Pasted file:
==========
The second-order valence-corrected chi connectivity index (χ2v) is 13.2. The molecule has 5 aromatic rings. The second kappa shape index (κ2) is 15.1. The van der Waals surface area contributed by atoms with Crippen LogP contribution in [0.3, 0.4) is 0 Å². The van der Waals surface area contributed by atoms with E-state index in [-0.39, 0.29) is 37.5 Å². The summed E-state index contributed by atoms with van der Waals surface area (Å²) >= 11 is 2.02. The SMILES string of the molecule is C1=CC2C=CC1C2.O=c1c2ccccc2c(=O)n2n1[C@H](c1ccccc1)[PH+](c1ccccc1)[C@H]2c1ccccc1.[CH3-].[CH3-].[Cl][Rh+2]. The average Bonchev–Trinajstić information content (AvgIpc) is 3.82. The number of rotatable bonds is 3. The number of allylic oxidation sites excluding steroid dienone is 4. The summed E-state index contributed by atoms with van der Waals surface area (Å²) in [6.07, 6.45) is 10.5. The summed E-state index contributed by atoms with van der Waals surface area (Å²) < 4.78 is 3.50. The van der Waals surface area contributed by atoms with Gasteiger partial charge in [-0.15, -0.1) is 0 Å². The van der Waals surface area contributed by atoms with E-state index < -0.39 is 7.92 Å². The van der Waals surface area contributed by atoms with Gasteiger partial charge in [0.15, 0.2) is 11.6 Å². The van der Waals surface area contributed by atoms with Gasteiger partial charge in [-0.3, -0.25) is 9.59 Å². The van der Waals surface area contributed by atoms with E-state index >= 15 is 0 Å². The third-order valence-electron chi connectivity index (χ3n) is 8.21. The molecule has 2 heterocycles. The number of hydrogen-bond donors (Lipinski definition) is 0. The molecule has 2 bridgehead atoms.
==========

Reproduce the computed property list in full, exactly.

The second-order valence-corrected chi connectivity index (χ2v) is 13.2. The molecule has 5 aromatic rings. The second kappa shape index (κ2) is 15.1. The van der Waals surface area contributed by atoms with Crippen LogP contribution in [0.3, 0.4) is 0 Å². The van der Waals surface area contributed by atoms with E-state index in [-0.39, 0.29) is 37.5 Å². The summed E-state index contributed by atoms with van der Waals surface area (Å²) >= 11 is 2.02. The SMILES string of the molecule is C1=CC2C=CC1C2.O=c1c2ccccc2c(=O)n2n1[C@H](c1ccccc1)[PH+](c1ccccc1)[C@H]2c1ccccc1.[CH3-].[CH3-].[Cl][Rh+2]. The average Bonchev–Trinajstić information content (AvgIpc) is 3.82. The number of rotatable bonds is 3. The number of allylic oxidation sites excluding steroid dienone is 4. The summed E-state index contributed by atoms with van der Waals surface area (Å²) in [6.07, 6.45) is 10.5. The summed E-state index contributed by atoms with van der Waals surface area (Å²) < 4.78 is 3.50. The van der Waals surface area contributed by atoms with Gasteiger partial charge in [-0.15, -0.1) is 0 Å². The van der Waals surface area contributed by atoms with E-state index < -0.39 is 7.92 Å². The van der Waals surface area contributed by atoms with Gasteiger partial charge in [0.15, 0.2) is 11.6 Å². The van der Waals surface area contributed by atoms with Gasteiger partial charge in [-0.3, -0.25) is 9.59 Å². The van der Waals surface area contributed by atoms with E-state index >= 15 is 0 Å². The third-order valence-electron chi connectivity index (χ3n) is 8.21. The molecule has 2 heterocycles. The number of hydrogen-bond donors (Lipinski definition) is 0. The molecule has 2 bridgehead atoms.